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Momma's Boys



In such films as "Secrets & Lies" (1996), "Little Voice" (1998), and "Pride & Prejudice" (2005), the wonderfully talented Brenda Blethyn has embodied various and sundry modes of pathological motherhood. Now, in the decidedly minor Australian film "Introducing the Dwights," she strikes again, this time as a fierce yet pitiable harpy with two obsessions: reigniting her failed career as a stand-up comic and shooing potential rivals -- that is, girlfriends — out of her grown-up son's life.

At its best, which is only some of the time, "Introducing the Dwights" offers a pleasing, if not exactly revelatory, slice of quirkily provincial Australian life. But after a while, the bumpy alternation between boozy family meltdowns and the son's cute, fumbling attempts at a relationship wears on the nerves. What's left, however, is a string of performances that are never less than appealing — and one, Blethyn's, that abounds in steely vigor.

Blethyn's Jean lives a life of noisy desperation with her two adult sons in a modest house in the suburbs of Sydney. The décor is dominated by mementos of a briefly successful career back in England, as if to remind her boys of all that she's given up to raise them. The older (Richard Wilson) has cerebral palsy, the result of his getting entangled in the umbilical cord. The asphyxiating effects of maternity are played out more metaphorically in the story of her younger son, Tim (Khan Chittenden), a shy, cherub-faced stud whose hormones are tempting him to consider escape from his home. The die is cast for confrontation with his mother when he meets Jill (Emma Booth), a no-nonsense working girl, who, despite her humble origins, looks as if she has just emerged from the canvas of Botticelli's "Birth of Venus."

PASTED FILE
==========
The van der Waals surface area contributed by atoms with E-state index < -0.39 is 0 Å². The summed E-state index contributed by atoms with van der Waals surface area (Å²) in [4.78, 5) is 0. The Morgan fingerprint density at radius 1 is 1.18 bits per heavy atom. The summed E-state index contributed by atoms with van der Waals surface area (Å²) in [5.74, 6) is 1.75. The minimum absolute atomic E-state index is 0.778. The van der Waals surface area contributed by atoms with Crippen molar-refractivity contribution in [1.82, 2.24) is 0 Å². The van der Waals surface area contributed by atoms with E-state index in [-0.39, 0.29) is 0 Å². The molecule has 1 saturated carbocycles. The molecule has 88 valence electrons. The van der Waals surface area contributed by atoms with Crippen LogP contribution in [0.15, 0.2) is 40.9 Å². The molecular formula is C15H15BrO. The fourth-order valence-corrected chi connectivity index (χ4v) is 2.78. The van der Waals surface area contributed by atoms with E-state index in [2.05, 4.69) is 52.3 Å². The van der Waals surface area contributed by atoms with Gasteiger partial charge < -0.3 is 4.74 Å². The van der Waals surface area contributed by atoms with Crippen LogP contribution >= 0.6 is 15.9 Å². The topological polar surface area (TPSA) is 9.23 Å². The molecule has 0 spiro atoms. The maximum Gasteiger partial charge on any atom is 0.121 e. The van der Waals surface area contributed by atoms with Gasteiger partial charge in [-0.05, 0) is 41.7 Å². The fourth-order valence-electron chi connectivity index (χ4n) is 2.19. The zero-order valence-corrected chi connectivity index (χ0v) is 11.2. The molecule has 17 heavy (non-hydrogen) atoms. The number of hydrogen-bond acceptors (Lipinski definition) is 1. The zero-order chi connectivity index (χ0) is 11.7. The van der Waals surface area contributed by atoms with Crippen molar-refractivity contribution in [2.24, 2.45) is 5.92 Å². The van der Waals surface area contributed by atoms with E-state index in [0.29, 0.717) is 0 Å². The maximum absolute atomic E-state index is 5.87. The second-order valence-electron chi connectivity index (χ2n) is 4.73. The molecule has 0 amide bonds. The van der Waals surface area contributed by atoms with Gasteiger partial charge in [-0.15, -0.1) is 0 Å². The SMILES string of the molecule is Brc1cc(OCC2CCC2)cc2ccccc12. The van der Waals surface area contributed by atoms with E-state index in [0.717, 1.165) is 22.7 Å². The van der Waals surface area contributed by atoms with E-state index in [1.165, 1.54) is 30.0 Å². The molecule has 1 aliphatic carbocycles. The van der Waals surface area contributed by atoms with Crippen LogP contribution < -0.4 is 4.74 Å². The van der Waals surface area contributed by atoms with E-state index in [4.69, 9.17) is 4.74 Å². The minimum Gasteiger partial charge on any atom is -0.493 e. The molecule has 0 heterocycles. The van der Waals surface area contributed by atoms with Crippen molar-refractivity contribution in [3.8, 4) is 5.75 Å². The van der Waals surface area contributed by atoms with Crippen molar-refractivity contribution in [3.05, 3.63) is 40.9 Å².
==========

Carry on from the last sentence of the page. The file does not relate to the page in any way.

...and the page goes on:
In Blethyn's hands, Jean comes across as a master at ham-handed manipulation. When not wielding guilt like a sledgehammer, she plays on her sons' fears to keep them close. Partly out of protectiveness and, less attractively, partly from shame, she cows Mark into reclusion with references to "the SeaWorld episode," a mysterious event that followed his slipping loose from the maternal traces. When Jill steals Tim's heart, she warns him that he's merely setting himself up for a reprise of "the Samantha story," some earlier romantic disaster. Thanks, mom.

As he gets to know Jill, Tim stammers out a dark revelation: "You know, my mum, and my dad as well ... they're entertainers." (His father, played by Frankie J. Holden, hopes to strike it rich with a self-produced CD of Conway Twitty covers.) If anything makes us sympathize with Jean, it's the movie's repeated descent into the seedy nightclubs and bingo parlors where, she fondly dreams, she's laying the groundwork for renewed fame.

Billing herself as Australia's Raunchiest Homemaker, Jean lobs off-color, misanthropic stink bombs at the geriatric set ("Good evening, ladies and genitalia fondlers!") and sees signs of approaching glory in the fact that some fan has put up "a Web site in Bristol." Meanwhile, she has to haul herself out of bed at 5 every morning to sling hash in a cafeteria.

In sweet counterpoint to Jean's flailing is an affectionate but refreshingly unglamorous depiction of Tim's coming-of-age, particularly as it unfolds beneath the sheets in Jill's bedroom. Here we are about as far as we can get from the first-time-as-apotheosis view of things, woefully epitomized by "Risky Business" (1983). Instead, we get a frank and funny treatment of the negotiations, emotional and physical, required for the acquisition of a new, often challenging, skill.

One subtext throughout the film is the extent to which, culturally at least, Australia is something like a province of the United States. Jill works at Midas. Tim has a Dylan poster in his room. When she wants to sum up her joys and sorrows in song, Jean resorts to Muddy Waters' "Mannish Boy" or belts out Tina Turner's "Nutbush City Limits." All the Americana on display underlines the sad sense that for all these characters, real life is always over the horizon, somewhere else.

Although this vague melancholy is nicely traced, in the last act, director Cherie Nowlan is far too intent on serving up searing pathos washed down, inevitably, with a tub of soaring affirmation. Home truths get spoken. Illusions are dispelled. Group hug. It's a disappointing conclusion to a movie whose early sequences seem to promise something a little less tidy and a lot more honest. (R) 105 min. S

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